Noddy - older and wiser?
NODDY – no last name, like Cher – was born on 22 November 1949, the day that Noddy Goes To Toyland hit British bookstands. The book depicted the tale of a wooden boy, carved by a woodsman, who runs away after being scared by a wooden lion. He wanders in the woods alone, naked and homeless, until he is befriended by Big Ears, who takes him to live in Toyland and, in an unusual move for a new friend, gives him clothes and buys a build-it-yourself house for him. Noddy is then promptly put on trial by the citizens of Toyland who have to judge whether or not he is an ornament or a toy. Finally they decide he is a toy, but then seem unconvinced as to whether or not he is a good toy, and he has to save a doll from a lion before he is allowed the right to stay in Toyland. And you thought Britain had tough immigration policies.
Noddy's popularity was rising not just in Toyland but in the outside world as well. Blyton continued to write Noddy stories until 1963, and each one of the 24 titles became a hit, with children lapping up the tales of the hapless little boy with the blue hat. Noddy meanwhile, got himself a snazzy-looking car and enjoyed adventures with characters such as Tessie Bear, Bumpy Dog, The Skittles, Mr Sparks, Dinah Doll, Mr Jumbo, Master Tubby Bear, Martha Monkey, Mr Wobbly Man, Clockwork Mouse and Miss Pink Cat. A children's legend had been born. Big Ears was delighted.
Bans and Race Relations
Children may have loved Noddy, but librarians loathed him. Described by one as "the most egocentric, joyless, snivelling and pious anti-hero in the history of British fiction", poor young Noddy was on the verge of being blacklisted. There was a movement in the 1960s to ban Blyton's books – and in particular Noddy tomes – from libraries, because of their supposed limited vocabulary, but it did not last long, with many finally recognising that Blyton's ability to get children to read in the first place was far more important. But there were more problems. Golliwogs were popular toys at the time of Blyton's writing, but by the 1980s they were seen as promoting negative black stereotypes. The golliwog characters were airbrushed out in 1989, some erased completely, while others were replaced with goblins.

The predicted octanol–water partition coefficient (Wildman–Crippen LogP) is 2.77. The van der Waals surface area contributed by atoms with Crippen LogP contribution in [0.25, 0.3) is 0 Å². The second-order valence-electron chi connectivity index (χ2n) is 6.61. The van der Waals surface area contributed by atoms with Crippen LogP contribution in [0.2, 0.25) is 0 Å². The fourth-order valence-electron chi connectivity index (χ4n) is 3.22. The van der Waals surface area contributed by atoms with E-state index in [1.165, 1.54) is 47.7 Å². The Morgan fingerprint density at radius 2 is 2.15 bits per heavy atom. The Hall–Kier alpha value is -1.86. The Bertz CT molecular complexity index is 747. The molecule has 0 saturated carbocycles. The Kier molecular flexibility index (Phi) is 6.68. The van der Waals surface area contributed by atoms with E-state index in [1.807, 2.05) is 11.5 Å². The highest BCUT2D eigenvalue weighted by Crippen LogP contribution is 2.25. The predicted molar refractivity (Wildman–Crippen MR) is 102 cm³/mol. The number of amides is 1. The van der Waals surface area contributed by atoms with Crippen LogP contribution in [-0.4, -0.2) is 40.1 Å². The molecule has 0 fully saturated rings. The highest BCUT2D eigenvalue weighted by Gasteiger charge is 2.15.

Not so queer
The fact that Noddy and his top chum Big Ears – without whom, let's face it, he'd probably still be wandering around the woods in the buff – would cuddle up in bed together with a nice steaming mug of hot chocolate has been the cause of much sniggering for many years. And perhaps with some reason. After all, Big Ears is responsible for Noddy's jaunty wardrobe, and bought him a bachelor pad, which he promptly invited himself round to on a regular basis. Meanwhile Blyton's liberal use of the words 'queer' and 'gay' was deemed 'inappropriate' and in 1989 all use of the words was taken out, and Big Ears was banished to his own bed.
On the box
The first Noddy TV series appeared on the BBC in the 1950s and used crude models. A second series popped up in 1992 using puppetry and ran until 1999. In 2003 a new, computer animated version made by current Noddy rights owners Chorion aired, which introduced Toyland's first Scottish character, Mr Sparks, the Toyland garage owner who replaced the original proprietor, Mr Golly. In the autumn of 2004 Noddy went multilingual with Say it With Noddy, two minute TV idents featuring Noddy learning words in a variety of foreign languages. Trs bien, Noddy.
He may be turning 60 next year, but Noddy's as perky as ever. Sophie Smallwood, Enid Blyton's granddaughter, far left, revealed at the weekend that she is penning a new book, Noddy's Birthday Surprise, illustrated by Robert Tyndall who worked with Blyton in the early 1950s. It will be released next year to coincide with the birthday celebrations. Meanwhile, Noddy and his creator remain as adored by their fans as ever. Earlier this year Enid Blyton was voted the best-loved author in the 2008 Costa Book Awards, ahead of Roald Dahl, JK Rowling and Shakespeare, while Noddy books have, in the 59 years since they were first published, sold more than 100 million copies. Not bad for the little wooden boy who ran away from a lion.